The Data Journalism Handbook

Edited by Jonathan Gray, Lucy Chambers, Liliana Bounegru

Publisher (Paper version): O'Reilly Media

Released: May 2012

Pages: 120

Or available for free download at

In this blog post, Julian Champkin, editor of Significance, the outreach publication of the Royal Statistical Society and the American Statistical Association, reviews the newly-released The Data Journalism Handbook and goes a step further, reminding us that the world of journalism is undergoing a revolution. To be part of the revolution, Champkin argues that young and early-career science writers should not shy away from new data-heavy sources or new tools of investigation. Instead, he believes that they should explore and experiment with data to come up with strong, relevant and exceptional science journalism.


Once upon a time, journalism worked like this. A reporter travelled to a distant scene. He telephoned his words to an office. For a front-page story a thousand words would be a lot—call it 8000 bits or 1 Kilobyte of information content in the language of today’s information theory.  In the office a copytaker typed those words onto compressed woodpulp. A sub-editor would cut them about so that they would fit into the space available. Then lead-antimony was melted down, generally on the ground floor of the same building, and squeezed into tiny letter-shaped moulds in cast-iron machines operated by incredibly skilled craftsmen who (in Britain) were generally on strike, and at about three o’clock in the afternoon huge presses would start to rumble and shake the entire building as the printing of the next day’s newspapers began.  Pre-history? That was how it was when I began in London’s Fleet Street, about 25 years ago.

Now, the world is more complex than it was, and more digital than it was. Hot metal gave way to electronic word processing and nobody really mourned its passing.  A revolution just as huge is happening now.

One of the biggest news stories of the past year has been the content and outfall from the Wikileaks release of US diplomatic cables.  A single source, the unfortunate Bradley Manning, downloaded a database—of what it would be trivialising to call a deluge—of information. 251,287 documents were involved, totalling 261 million words; it is a staggering number. It is about a gigabyte of Shannon information content.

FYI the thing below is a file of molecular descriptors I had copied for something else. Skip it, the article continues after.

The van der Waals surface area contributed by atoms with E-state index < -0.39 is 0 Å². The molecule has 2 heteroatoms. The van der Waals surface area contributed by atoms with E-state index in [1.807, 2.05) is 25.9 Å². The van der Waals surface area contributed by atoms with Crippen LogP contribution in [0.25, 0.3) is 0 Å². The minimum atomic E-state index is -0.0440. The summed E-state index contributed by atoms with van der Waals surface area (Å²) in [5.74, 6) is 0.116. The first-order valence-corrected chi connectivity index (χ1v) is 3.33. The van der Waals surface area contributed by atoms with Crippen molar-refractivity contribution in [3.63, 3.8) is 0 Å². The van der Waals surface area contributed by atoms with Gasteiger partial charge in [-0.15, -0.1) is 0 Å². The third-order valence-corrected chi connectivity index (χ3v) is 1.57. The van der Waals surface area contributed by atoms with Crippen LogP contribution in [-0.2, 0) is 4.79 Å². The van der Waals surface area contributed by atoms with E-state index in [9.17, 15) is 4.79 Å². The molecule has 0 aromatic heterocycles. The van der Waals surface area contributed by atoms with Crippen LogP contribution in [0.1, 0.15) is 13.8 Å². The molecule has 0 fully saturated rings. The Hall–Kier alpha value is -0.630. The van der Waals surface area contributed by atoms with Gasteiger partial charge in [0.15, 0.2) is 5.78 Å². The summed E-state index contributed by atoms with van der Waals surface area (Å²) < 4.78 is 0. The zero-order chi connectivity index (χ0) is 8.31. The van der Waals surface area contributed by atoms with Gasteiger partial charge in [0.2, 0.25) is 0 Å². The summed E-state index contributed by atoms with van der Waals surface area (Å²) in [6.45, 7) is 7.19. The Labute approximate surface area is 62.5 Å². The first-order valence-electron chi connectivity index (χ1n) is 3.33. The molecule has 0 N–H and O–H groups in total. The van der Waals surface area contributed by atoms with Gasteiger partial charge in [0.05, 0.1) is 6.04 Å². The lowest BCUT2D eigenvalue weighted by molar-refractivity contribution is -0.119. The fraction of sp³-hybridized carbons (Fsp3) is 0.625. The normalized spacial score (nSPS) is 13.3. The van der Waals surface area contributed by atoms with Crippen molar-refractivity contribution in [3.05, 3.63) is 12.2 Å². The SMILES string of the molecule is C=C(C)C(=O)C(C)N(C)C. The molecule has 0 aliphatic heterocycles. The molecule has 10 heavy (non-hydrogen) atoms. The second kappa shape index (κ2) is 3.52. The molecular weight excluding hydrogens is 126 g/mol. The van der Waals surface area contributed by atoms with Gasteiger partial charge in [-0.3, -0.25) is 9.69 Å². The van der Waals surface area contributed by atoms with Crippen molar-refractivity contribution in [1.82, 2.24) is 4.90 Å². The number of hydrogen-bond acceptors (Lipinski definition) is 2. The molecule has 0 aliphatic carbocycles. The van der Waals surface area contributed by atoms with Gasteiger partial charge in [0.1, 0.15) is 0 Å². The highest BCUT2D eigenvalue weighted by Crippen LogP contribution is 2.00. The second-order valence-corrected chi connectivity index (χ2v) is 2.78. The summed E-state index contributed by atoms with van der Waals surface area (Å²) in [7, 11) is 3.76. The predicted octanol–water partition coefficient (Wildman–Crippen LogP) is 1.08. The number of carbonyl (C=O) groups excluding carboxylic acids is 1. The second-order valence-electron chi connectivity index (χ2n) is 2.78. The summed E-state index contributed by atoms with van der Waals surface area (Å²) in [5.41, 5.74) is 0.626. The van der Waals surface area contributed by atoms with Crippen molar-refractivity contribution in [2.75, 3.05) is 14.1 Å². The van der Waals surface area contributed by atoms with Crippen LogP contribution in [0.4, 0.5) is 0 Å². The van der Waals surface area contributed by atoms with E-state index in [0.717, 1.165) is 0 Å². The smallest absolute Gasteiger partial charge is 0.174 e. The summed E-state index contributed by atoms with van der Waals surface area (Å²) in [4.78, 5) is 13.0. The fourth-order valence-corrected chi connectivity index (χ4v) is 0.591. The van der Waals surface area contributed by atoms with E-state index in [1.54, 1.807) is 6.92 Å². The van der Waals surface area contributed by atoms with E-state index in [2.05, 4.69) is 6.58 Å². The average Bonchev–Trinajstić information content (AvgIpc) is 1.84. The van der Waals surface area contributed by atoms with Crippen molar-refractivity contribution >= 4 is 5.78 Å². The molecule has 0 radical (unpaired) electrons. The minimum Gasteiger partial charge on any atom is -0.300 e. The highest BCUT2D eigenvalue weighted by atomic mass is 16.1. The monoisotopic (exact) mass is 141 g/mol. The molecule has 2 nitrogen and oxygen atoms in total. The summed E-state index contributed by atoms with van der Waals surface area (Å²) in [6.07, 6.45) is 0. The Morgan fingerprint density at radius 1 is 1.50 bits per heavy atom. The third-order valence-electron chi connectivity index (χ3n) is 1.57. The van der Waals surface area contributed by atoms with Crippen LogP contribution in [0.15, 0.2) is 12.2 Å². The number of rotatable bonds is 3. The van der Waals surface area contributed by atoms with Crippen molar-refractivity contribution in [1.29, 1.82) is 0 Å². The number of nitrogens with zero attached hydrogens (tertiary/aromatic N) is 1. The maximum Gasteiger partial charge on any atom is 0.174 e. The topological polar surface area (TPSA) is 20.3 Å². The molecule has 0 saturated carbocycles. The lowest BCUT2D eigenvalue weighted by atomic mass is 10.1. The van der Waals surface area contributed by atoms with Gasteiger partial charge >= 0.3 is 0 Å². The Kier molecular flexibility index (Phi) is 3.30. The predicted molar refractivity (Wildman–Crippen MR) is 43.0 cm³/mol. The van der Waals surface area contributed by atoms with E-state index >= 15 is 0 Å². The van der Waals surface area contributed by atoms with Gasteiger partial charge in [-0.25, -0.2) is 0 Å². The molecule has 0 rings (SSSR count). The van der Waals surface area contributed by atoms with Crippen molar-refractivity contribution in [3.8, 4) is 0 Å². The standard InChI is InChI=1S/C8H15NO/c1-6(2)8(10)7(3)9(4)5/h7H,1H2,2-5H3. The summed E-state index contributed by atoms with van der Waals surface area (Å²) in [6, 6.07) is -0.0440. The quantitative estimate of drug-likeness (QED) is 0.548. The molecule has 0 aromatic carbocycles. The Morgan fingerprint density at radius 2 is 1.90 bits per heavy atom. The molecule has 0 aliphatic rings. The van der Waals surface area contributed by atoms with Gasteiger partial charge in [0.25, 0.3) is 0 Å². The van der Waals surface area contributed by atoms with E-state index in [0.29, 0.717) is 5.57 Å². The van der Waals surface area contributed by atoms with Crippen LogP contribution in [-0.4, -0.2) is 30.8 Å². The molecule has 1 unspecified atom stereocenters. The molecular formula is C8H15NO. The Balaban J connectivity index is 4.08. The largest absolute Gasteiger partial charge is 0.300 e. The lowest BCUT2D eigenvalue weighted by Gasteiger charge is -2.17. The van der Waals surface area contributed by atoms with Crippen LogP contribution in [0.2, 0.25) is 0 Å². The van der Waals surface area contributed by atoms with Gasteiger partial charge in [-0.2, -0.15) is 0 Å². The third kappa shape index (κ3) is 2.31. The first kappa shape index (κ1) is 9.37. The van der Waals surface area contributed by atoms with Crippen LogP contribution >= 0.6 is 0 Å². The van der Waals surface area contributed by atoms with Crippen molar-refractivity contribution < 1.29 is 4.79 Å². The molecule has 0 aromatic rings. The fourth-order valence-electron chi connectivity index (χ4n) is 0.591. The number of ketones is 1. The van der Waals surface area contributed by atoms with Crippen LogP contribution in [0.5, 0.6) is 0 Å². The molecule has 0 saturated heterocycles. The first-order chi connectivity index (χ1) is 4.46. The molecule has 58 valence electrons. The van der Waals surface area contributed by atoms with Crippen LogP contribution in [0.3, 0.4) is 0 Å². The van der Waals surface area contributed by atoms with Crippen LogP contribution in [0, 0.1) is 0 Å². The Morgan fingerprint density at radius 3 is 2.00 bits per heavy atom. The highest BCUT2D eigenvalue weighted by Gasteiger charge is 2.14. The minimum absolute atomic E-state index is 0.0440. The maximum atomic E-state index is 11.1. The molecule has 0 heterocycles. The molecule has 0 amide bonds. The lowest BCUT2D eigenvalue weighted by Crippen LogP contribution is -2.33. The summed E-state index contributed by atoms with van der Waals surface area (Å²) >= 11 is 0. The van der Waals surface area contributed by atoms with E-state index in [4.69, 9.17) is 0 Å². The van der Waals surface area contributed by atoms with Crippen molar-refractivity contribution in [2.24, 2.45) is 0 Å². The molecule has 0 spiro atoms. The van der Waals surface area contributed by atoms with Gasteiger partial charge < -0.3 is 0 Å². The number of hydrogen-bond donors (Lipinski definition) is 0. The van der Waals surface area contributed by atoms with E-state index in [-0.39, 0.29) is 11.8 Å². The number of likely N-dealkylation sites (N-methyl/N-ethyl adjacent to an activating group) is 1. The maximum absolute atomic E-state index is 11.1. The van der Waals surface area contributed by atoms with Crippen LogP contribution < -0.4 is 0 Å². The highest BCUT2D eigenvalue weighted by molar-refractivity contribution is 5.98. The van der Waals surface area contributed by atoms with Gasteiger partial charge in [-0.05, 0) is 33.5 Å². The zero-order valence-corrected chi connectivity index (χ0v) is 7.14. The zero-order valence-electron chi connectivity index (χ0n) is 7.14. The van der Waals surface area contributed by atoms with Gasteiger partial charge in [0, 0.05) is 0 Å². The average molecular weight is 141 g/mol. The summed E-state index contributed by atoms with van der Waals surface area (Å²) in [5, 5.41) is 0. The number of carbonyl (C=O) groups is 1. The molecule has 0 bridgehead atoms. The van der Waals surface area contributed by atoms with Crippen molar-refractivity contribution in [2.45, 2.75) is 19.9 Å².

Suppose as a journalist you are faced with that mountain of virtual documents. What on earth are you to do with it? 99.99% of the documents will in all probability be dross and dull as ditchwater. How do you find the ones in ten thousands—which still amounts to a big number—that will make news? How could anyone make sense of it all? It is the job of a journalist to make sense of things.  But surely, this is the job of an analyst, an information processor, a data miner, a statistician, an IT expert, a programmer, a code-writer, right? Actually all are skills the new journalist, or journalism team, will need.

Journalism, if you hadn’t noticed, is changing. Some bits of it are actually becoming better. Those bits are to do with numeracy and with numbers. Even a few years ago very few journalists, even in reputable newspapers and broadcasters such as the BBC, knew what do with any story involving even basic numeracy, let alone databases. Now there is a small but growing band of journalists who can handle numbers. A larger band are becoming aware that just because an official or a press release quotes some numbers, those numbers might not mean what the official or the press release is claiming—they can be fudged or partial or cherry-picked, they can be comparing like with unlike, and so on. And there is another small but growing band of journalists—Hans Rosling, David McCandless are among them—who realise that hidden inside huge databases of numbers are wonderful stories about the world—human stories that are interesting and important and exciting, that are just waiting to be extracted from the numbers. It needs analysis to uncover those stories; it needs clever ways to explain those stories: new ways of drawing graphs, of visualising data, for starters, but those stories are there and so are those ways of explaining them.

All this is called data journalism.

Data journalism is such an apparently new field that I have not heard of it being taught in journalism courses. A few pioneers have worked out for themselves how to do it and have penetrated newsrooms and broadcasting offices to practice it; with digitization, and with public access to data, it has been quietly and steadily growing. And the best newspapers and the best broadcasters are doing it, and will be doing it more and more. This book is the first guide to it.